I would also be sure to order at least one item of hoppers. These quintessential elements of Sri Lankan food are bowl-shaped pancakes prepared in a small pan and made from fermented rice flour. There are a wide variety of hoppers, and Hotal Colombo offers a hopper of the day (HKD58) in addition to a standard hopper and string hoppers, which are more like a flattened bowl of fluffy noodles.

Hopper. Photo: Marc Rubinstein/Coconuts Media
The egg hopper, served with kiri hodi and pol sombol. Photo: Marc Rubinstein/Coconuts Media

On each of my visits, the hopper of the day was egg hopper with an egg cracked open into the middle of the dough and fried sunny-side up for an attractive yolk in a pancake bowl finish. The hoppers of whatever variety are served with kiri hodi, a turmeric-infused coconut milk gravy, and pol sombol, a dry coconut relish flavored with grated onion, chili, lime juice, salt, and a cured fish. The absorbent dough of the hoppers are perfect to sop up the flavors of the fragrant coconut gravy and tangy relish.

Kothu, as I described in my previous column on Sri Lankan food, is a staple made from chopped roti, stir-fried with vegetables, egg and/or meat and spices. Think what you might pull from your fridge and stir-fry after a night out drinking when you get home if you lived in Sri Lanka. Served hot out of the pan, it’s a tasty, complete dish, and at Hotal Colombo comes with chicken or, what I tried, lamb (HKD118).

Hotal Colombo's kothu. Photo: Marc Rubinstein/Coconuts Media
Hotal Colombo’s lamb kothu. Photo: Marc Rubinstein/Coconuts Media

Another staple of Sri Lankan cuisine is the karis, curry dishes that Hotal Colombo serves with chicken, lamb, black pork, fish, or vegetables. I tried both the fish kari (HKD108) and the kari with black pork (HKD108). The fish curry was excellent, with tender cubes of white fish well suffused with the flavor of the medium spicy thin red curry and topped with herbs. The black pork, on the other hand, was somewhat dry in its thicker, pastier curry. It was hard to discern the specific taste of the pork and it could have easily been any other meat.

Aside from my disappointment in the black pork curry, my only other complaint was that I found sitting in the front of Hotal Colombo during peak dinner hour to be quite loud, as the relatively long and narrow space seems to amplify diners’ voices. This wasn’t an issue on my second visit, when I was seated at the bar in the back, around the open kitchen which was quieter and a fun place to observe the chef and staff in action.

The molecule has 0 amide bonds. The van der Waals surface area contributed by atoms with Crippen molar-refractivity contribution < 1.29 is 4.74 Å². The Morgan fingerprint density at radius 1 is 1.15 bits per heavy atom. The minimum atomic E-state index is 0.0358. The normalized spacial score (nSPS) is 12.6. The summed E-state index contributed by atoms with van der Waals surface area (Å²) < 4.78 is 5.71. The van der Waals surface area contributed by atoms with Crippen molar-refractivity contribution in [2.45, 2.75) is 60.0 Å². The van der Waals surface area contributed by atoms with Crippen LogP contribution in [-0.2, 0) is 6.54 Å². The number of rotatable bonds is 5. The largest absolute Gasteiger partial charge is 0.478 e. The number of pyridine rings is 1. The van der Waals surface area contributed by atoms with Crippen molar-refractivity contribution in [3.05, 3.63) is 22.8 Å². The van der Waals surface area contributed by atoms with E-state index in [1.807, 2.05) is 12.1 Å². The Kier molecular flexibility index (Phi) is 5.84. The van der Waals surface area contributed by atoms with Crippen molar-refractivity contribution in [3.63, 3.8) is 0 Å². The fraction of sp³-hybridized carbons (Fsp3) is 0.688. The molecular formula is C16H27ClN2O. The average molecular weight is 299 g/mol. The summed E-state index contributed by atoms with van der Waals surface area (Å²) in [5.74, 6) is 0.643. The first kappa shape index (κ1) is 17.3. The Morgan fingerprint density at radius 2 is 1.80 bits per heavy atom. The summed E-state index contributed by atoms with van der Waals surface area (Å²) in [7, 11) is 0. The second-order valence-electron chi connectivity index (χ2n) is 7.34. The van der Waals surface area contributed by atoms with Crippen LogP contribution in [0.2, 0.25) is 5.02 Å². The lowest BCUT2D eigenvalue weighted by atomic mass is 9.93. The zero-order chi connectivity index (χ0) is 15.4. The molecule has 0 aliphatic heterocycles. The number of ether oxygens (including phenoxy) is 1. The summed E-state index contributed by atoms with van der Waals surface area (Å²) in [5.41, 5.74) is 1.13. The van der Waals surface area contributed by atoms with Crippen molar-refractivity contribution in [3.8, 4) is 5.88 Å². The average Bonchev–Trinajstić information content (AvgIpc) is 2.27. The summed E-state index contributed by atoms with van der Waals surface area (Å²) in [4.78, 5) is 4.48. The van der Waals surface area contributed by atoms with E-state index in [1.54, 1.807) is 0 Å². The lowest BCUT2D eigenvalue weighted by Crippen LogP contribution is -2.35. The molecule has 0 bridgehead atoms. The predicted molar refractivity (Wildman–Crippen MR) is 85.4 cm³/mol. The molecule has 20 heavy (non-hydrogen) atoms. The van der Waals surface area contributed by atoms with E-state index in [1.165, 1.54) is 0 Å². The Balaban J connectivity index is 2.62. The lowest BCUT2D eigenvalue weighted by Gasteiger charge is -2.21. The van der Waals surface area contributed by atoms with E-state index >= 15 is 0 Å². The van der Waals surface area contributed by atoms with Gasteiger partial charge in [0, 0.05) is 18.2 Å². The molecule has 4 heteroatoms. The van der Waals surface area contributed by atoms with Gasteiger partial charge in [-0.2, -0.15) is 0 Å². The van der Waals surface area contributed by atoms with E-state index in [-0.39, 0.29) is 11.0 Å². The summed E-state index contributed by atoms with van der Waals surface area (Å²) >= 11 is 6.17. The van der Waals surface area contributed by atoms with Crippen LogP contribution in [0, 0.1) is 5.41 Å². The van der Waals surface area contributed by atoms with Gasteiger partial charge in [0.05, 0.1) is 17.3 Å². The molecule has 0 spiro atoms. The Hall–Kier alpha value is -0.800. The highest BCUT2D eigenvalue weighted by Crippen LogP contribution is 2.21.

Hotal Colombo doesn’t take reservations, so you may have to wait for a table of your choice. All and all though, Hotal Colombo is a welcome addition to the dining scene in SoHo and a great place to try the flavorful cuisine of Sri Lanka.


Hotal Colombo is at 31 Elgin St, Central, Hong Kong
Open Mon to Fri noon-midnight, Sat & Sun 6pm-midnight
Reservations: +852 2488 8863
MTR: Central, about 5 mins walk

About the Hungry Lawyer: Marc Rubinstein, born in Baltimore, USA, has been in Asia for 22 years, 16 of those in Hong Kong. He has split his career between banks and law firms, and is currently the general counsel of an Asia-based real estate and alternative energy investor. Marc is a co-founder and co-chair of the Hong Kong Gay & Lesbian Attorneys Network. In addition to being a hungry lawyer, he has run three marathons, nine half-marathons, completed the Hong Kong Oxfam Trailwalker and won the U.S. National Debate Tournament way back in 1991.


Other reviews by Coconuts’ Hungry Lawyer:

The Hungry Lawyer: Quirks, kitsch, and great Ukrainian food at Ivan the Kozak

The Hungry Lawyer: Spanish restaurant Pica Pica delivers on trend-transcending tapas

The Hungry Lawyer: From Stockholm to Hong Kong, Björn Frantzén’s The Flying Elk

The Hungry Lawyer: Laos Sisombath, a slice of the Lao countryside in Hong Kong